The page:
Any normal Ferrari 365 GTB/4 in a similar condition to this one would be worth no more than £500’000 in today’s market. This 69′ example due to be auctioned off next month is expected to sell for up to 3 times that amount when it goes under the hammer at RM Sotheby’s upcoming sale at Ferrari’s home in Maranello, Italy and that is despite it being in what is described as a ‘barn-find state’. Why so expensive, we hear you ask it. It is because this is a unique car, one of one made, that is been hidden away in Japan for 40 years with Ferrari enthusiasts unable to trace it and questioning its very existence. Ferrari built over 1’200 versions of the 365 GTB/4 ‘Daytona’ between 69′ and 73′ that means, despite being as much as 48 years old, there are a few around for those with deep enough pockets to afford them. Hugely desirable and popular among collectors, you would have to set aside around half a million pounds if you wanted to invest in a decent one today, but this one is far from concours ready. Despite that it is being valued at 3 times that amount because it is like no other 365 GTB/4 ever made. This is the only aluminium bodied version of the GTB/4 Daytona to be produced by iconic Italian marque . Five lightweight alloy racers were created for track for 24 Hours of Daytona event, but this is the only one they produced that you can drive on road with a registration plate, indicators and normal seatbelts affixed. What makes it more collectible is that enthusiasts believed it was lost forever. After being shipped to Japan in 71′ it has not been spoken of for 40 years.



The most recent of 4 Japanese owners, a Makoto Takai, purchased the unique 365 GTB/4 in 79′ and locked it away in a garage for the best part of half a century. The fabled car was only know to still survive by a select few collectors, while many Ferraristi were unaware that such a special and important vehicle was still in 1 piece. Several attempts were reportedly made to buy it to no avail, making next month’s opportunity to own unicorn Ferrari extremely special indeed. Being extraordinary, ‘barn-find state condition’ is not likely to deter any serious Ferrari investors and 40 years of inactivity should mean a fairly preserved powertrain. For peace of mind for potential buyers looking to splash a seven figure sum on it, car underwent a thorough evaluation by an expert in all things carrying the Italian Stallion badge in June, this confirmed presence of matching chassis and engine numbers guaranteeing it is the one of a kind model.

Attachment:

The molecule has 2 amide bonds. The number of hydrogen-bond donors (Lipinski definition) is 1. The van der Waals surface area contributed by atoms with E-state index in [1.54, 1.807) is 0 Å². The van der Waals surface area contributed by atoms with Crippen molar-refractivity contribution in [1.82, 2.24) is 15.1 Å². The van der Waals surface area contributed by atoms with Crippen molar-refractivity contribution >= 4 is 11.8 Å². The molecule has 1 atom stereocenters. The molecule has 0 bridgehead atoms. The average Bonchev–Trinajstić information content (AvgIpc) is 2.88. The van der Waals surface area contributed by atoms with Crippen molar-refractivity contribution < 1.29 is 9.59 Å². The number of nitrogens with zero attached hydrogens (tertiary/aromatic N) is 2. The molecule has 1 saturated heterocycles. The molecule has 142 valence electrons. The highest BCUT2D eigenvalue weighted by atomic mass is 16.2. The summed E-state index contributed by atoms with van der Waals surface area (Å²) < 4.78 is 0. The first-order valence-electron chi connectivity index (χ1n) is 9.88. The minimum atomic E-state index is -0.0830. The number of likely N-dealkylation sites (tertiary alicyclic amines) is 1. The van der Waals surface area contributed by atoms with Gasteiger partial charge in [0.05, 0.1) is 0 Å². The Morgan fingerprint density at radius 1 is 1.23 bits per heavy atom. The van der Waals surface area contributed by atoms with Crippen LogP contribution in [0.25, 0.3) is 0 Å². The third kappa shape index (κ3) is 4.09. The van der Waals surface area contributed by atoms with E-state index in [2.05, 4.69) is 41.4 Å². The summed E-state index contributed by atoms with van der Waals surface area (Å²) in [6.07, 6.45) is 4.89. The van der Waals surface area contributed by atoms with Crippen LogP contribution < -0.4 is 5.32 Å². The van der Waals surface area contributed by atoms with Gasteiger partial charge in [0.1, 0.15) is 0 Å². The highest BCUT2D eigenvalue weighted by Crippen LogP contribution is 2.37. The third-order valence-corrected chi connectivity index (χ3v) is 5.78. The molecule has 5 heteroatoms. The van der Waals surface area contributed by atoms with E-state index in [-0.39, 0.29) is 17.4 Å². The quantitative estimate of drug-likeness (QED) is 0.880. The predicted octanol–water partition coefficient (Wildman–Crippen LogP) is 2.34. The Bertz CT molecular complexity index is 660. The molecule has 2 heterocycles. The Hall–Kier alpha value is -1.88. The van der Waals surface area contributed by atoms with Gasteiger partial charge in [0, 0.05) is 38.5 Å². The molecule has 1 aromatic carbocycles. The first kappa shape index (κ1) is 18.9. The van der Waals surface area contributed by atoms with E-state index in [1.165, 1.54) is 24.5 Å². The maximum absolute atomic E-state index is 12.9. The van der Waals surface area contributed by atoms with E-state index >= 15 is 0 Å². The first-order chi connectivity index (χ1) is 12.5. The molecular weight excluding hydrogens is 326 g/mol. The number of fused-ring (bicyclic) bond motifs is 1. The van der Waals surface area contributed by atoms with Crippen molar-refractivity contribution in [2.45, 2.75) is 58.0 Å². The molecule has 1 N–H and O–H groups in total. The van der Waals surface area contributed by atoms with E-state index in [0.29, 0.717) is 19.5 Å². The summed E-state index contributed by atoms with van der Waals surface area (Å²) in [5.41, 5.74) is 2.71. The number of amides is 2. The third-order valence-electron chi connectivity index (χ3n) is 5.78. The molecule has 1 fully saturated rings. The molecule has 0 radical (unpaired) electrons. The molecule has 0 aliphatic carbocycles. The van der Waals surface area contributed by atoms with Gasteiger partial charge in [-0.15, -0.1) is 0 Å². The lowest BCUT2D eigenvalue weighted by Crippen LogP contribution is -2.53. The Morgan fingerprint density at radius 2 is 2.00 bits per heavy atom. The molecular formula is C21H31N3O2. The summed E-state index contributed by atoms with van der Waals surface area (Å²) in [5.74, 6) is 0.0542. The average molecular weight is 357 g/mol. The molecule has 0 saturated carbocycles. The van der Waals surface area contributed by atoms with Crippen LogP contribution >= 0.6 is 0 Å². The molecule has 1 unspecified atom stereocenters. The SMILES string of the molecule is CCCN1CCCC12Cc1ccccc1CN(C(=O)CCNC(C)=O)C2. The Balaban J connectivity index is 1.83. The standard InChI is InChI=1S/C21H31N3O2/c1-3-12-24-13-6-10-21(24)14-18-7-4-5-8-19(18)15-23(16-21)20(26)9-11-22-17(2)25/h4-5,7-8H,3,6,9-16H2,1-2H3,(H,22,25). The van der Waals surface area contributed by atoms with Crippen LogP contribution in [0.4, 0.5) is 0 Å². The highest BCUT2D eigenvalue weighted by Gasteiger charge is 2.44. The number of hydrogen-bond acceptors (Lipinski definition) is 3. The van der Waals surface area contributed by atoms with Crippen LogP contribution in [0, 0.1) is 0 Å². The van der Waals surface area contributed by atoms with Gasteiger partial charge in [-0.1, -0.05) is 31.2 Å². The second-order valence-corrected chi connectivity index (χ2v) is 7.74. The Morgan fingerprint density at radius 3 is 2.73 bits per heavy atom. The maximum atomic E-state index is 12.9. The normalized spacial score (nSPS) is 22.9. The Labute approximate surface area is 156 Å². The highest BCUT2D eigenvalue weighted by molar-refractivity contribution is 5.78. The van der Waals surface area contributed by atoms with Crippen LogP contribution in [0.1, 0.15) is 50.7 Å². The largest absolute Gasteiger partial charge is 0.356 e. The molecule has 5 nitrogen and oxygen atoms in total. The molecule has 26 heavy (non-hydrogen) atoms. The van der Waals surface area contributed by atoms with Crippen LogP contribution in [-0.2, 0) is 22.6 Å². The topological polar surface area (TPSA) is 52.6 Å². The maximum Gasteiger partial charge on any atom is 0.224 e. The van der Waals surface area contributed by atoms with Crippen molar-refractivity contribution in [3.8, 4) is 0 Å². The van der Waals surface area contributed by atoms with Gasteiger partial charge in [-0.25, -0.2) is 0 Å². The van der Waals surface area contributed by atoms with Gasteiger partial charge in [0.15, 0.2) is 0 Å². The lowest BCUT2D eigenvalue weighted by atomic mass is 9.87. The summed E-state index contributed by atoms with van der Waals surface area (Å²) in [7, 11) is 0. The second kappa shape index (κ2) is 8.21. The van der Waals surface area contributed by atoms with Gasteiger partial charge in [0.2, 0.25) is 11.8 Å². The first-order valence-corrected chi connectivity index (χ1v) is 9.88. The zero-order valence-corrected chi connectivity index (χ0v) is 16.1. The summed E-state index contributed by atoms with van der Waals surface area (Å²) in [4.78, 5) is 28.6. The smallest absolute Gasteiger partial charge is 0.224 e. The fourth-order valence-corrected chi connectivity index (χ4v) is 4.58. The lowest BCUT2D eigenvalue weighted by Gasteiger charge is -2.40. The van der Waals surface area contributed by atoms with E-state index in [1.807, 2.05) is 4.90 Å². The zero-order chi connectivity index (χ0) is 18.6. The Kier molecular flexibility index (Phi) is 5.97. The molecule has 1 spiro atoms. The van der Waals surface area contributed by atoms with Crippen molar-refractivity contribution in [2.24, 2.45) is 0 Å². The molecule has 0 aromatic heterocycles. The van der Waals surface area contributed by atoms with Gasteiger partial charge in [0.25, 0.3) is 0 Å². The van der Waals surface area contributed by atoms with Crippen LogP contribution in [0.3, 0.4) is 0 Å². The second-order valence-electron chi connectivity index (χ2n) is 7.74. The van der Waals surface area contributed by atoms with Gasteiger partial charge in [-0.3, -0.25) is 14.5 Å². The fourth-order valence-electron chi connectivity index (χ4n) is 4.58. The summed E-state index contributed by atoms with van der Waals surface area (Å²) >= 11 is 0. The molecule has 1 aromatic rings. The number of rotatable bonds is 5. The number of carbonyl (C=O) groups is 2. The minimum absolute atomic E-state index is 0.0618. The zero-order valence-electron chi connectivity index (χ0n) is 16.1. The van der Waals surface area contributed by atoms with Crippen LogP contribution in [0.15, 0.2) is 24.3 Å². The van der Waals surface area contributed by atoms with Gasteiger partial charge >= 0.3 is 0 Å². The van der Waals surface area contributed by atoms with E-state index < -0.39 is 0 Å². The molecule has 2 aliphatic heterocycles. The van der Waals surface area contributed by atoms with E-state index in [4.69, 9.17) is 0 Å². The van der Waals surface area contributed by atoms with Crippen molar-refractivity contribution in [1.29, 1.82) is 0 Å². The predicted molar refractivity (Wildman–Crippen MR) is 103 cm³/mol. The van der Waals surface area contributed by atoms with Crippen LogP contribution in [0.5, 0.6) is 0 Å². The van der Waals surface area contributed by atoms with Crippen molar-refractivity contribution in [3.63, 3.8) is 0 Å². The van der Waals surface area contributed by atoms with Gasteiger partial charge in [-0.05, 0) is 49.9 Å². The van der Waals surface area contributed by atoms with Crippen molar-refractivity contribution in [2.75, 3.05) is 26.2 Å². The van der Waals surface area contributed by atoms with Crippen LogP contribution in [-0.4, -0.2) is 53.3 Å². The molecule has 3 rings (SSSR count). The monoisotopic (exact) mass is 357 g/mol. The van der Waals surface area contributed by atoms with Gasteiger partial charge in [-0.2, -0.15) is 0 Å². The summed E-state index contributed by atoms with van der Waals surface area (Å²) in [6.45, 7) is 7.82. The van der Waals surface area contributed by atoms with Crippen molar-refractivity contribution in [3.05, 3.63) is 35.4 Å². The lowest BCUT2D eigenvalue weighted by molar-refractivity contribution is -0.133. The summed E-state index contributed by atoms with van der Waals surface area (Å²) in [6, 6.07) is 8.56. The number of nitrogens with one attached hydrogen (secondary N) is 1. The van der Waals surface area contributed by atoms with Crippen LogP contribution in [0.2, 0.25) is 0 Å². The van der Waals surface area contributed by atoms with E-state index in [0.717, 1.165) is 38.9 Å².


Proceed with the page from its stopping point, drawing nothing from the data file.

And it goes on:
It has undergone a number of ‘minor cosmetic modifications’ during its Japanese registration, but the originality and condition of the interior is said to be ‘remarkably authentic’ and in ‘good condition’. We have to tell, it’s pretty hard to tell from these pictures. After checking car over, the inspector, Marcel Massini, told ‘What a super scarce Daytona barn find, the only remaining aluminium-bodied production GTB/4, sold new to Luciano Conti, a close friend of Commendatore Enzo Ferrari.’ The car currently displays 36’390 kilometres on the clock, the equivalent of 22,611 miles, which is not being disputed.

Describing this unicorn Ferrari, RM Sotheby’s description tells it is a ‘unique car that no other collector can claim ownership to, this Daytona holds distinct ties to its competition brethren yet never turned a wheel in anger and was instead preserved for decades’. It continued ‘Presented here in remarkable unrestored condition, having been domiciled for many years and never significantly refurbished, there is no better Daytona for the discerning connoisseur, as it offers limitless opportunities for enjoyment.’ The 1969 365 GTB/4 Daytona Berlinetta Alloy by Scaglietti will be sold without reserve alongside a raft of other collectible Ferraris at the ‘Legenda e Passione‘ sale on 9 September. Sotheby’s expects it to achieve between €1.4m and €1.7m (£1.3m and £1.5m). Other Ferraris included in the sale include Keith Richards’ 400i and a fleet of no less than 13 models that belong to a single individual’s collection.

 

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